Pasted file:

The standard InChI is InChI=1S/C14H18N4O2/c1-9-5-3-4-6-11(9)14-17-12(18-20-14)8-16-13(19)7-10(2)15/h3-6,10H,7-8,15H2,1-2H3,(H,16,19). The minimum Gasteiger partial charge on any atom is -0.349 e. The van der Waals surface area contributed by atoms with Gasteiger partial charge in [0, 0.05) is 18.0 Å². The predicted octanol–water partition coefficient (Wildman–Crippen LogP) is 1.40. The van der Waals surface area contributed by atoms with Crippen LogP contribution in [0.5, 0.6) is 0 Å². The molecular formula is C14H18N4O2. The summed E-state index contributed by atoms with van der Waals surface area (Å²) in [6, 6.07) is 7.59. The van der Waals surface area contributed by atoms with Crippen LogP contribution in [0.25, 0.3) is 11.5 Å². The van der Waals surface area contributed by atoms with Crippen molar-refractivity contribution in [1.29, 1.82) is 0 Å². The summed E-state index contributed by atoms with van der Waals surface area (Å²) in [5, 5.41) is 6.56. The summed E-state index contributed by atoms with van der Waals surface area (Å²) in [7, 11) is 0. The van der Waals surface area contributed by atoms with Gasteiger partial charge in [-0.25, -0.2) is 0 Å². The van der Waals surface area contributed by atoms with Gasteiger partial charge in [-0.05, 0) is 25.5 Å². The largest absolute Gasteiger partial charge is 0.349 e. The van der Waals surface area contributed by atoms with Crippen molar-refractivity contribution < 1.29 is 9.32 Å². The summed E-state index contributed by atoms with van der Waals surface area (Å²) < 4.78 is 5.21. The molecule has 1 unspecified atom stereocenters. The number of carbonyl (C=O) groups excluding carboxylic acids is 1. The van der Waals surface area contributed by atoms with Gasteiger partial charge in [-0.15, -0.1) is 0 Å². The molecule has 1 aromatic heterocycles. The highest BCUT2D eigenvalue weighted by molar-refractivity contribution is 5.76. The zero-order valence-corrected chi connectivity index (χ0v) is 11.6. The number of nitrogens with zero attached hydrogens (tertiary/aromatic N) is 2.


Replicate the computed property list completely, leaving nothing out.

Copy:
The standard InChI is InChI=1S/C14H18N4O2/c1-9-5-3-4-6-11(9)14-17-12(18-20-14)8-16-13(19)7-10(2)15/h3-6,10H,7-8,15H2,1-2H3,(H,16,19). The minimum Gasteiger partial charge on any atom is -0.349 e. The van der Waals surface area contributed by atoms with Gasteiger partial charge in [0, 0.05) is 18.0 Å². The predicted octanol–water partition coefficient (Wildman–Crippen LogP) is 1.40. The van der Waals surface area contributed by atoms with Crippen LogP contribution in [0.5, 0.6) is 0 Å². The molecular formula is C14H18N4O2. The summed E-state index contributed by atoms with van der Waals surface area (Å²) in [6, 6.07) is 7.59. The van der Waals surface area contributed by atoms with Crippen LogP contribution in [0.25, 0.3) is 11.5 Å². The van der Waals surface area contributed by atoms with Crippen molar-refractivity contribution in [1.29, 1.82) is 0 Å². The summed E-state index contributed by atoms with van der Waals surface area (Å²) in [5, 5.41) is 6.56. The summed E-state index contributed by atoms with van der Waals surface area (Å²) in [7, 11) is 0. The van der Waals surface area contributed by atoms with Gasteiger partial charge in [-0.25, -0.2) is 0 Å². The van der Waals surface area contributed by atoms with Gasteiger partial charge in [-0.05, 0) is 25.5 Å². The largest absolute Gasteiger partial charge is 0.349 e. The van der Waals surface area contributed by atoms with Crippen molar-refractivity contribution < 1.29 is 9.32 Å². The summed E-state index contributed by atoms with van der Waals surface area (Å²) < 4.78 is 5.21. The molecule has 1 unspecified atom stereocenters. The number of carbonyl (C=O) groups excluding carboxylic acids is 1. The van der Waals surface area contributed by atoms with Gasteiger partial charge in [-0.15, -0.1) is 0 Å². The molecule has 1 aromatic heterocycles. The highest BCUT2D eigenvalue weighted by molar-refractivity contribution is 5.76. The zero-order valence-corrected chi connectivity index (χ0v) is 11.6. The number of nitrogens with zero attached hydrogens (tertiary/aromatic N) is 2.